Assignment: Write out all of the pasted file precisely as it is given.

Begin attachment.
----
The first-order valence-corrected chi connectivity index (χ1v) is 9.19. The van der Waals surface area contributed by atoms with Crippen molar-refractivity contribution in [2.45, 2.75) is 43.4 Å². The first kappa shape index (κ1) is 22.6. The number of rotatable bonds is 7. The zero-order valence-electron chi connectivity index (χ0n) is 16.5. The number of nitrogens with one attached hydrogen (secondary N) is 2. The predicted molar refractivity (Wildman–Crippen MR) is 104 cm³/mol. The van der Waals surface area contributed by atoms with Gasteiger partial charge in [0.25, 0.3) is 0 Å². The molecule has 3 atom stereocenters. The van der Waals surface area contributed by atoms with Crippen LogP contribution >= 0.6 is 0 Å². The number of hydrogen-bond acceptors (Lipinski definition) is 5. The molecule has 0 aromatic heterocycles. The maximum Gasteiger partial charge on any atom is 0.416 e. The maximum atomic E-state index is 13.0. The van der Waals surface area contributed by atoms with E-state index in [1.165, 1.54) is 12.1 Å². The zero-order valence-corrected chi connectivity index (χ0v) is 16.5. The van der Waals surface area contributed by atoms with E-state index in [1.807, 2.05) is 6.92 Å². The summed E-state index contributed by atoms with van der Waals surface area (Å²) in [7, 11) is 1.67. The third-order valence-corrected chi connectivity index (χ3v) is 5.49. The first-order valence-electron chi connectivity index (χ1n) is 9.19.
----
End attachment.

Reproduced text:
The first-order valence-corrected chi connectivity index (χ1v) is 9.19. The van der Waals surface area contributed by atoms with Crippen molar-refractivity contribution in [2.45, 2.75) is 43.4 Å². The first kappa shape index (κ1) is 22.6. The number of rotatable bonds is 7. The zero-order valence-electron chi connectivity index (χ0n) is 16.5. The number of nitrogens with one attached hydrogen (secondary N) is 2. The predicted molar refractivity (Wildman–Crippen MR) is 104 cm³/mol. The van der Waals surface area contributed by atoms with Gasteiger partial charge in [0.25, 0.3) is 0 Å². The molecule has 3 atom stereocenters. The van der Waals surface area contributed by atoms with Crippen LogP contribution >= 0.6 is 0 Å². The number of hydrogen-bond acceptors (Lipinski definition) is 5. The molecule has 0 aromatic heterocycles. The maximum Gasteiger partial charge on any atom is 0.416 e. The maximum atomic E-state index is 13.0. The van der Waals surface area contributed by atoms with E-state index in [1.165, 1.54) is 12.1 Å². The zero-order valence-corrected chi connectivity index (χ0v) is 16.5. The van der Waals surface area contributed by atoms with E-state index in [1.807, 2.05) is 6.92 Å². The summed E-state index contributed by atoms with van der Waals surface area (Å²) in [7, 11) is 1.67. The third-order valence-corrected chi connectivity index (χ3v) is 5.49. The first-order valence-electron chi connectivity index (χ1n) is 9.19.